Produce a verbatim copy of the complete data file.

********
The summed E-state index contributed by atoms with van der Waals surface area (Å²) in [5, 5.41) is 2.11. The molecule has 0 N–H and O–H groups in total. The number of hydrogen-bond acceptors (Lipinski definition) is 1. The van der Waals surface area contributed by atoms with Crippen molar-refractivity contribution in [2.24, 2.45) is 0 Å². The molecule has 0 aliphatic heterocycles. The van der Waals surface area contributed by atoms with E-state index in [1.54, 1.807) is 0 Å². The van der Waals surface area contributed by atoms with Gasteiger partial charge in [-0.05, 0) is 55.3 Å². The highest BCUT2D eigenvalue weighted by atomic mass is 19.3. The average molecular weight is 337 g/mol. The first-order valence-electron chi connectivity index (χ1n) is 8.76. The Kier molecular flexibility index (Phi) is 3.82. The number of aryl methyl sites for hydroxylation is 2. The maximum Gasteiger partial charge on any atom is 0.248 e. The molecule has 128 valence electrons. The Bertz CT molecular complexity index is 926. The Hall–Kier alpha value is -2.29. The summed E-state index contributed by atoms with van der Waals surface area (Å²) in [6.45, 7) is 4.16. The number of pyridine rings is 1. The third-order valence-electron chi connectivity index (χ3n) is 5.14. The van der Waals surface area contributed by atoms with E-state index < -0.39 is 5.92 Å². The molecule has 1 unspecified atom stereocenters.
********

The summed E-state index contributed by atoms with van der Waals surface area (Å²) in [5, 5.41) is 2.11. The molecule has 0 N–H and O–H groups in total. The number of hydrogen-bond acceptors (Lipinski definition) is 1. The van der Waals surface area contributed by atoms with Crippen molar-refractivity contribution in [2.24, 2.45) is 0 Å². The molecule has 0 aliphatic heterocycles. The van der Waals surface area contributed by atoms with E-state index in [1.54, 1.807) is 0 Å². The van der Waals surface area contributed by atoms with Gasteiger partial charge in [-0.05, 0) is 55.3 Å². The highest BCUT2D eigenvalue weighted by atomic mass is 19.3. The average molecular weight is 337 g/mol. The first-order valence-electron chi connectivity index (χ1n) is 8.76. The Kier molecular flexibility index (Phi) is 3.82. The number of aryl methyl sites for hydroxylation is 2. The maximum Gasteiger partial charge on any atom is 0.248 e. The molecule has 128 valence electrons. The Bertz CT molecular complexity index is 926. The Hall–Kier alpha value is -2.29. The summed E-state index contributed by atoms with van der Waals surface area (Å²) in [6.45, 7) is 4.16. The number of pyridine rings is 1. The third-order valence-electron chi connectivity index (χ3n) is 5.14. The van der Waals surface area contributed by atoms with E-state index < -0.39 is 5.92 Å². The molecule has 1 unspecified atom stereocenters.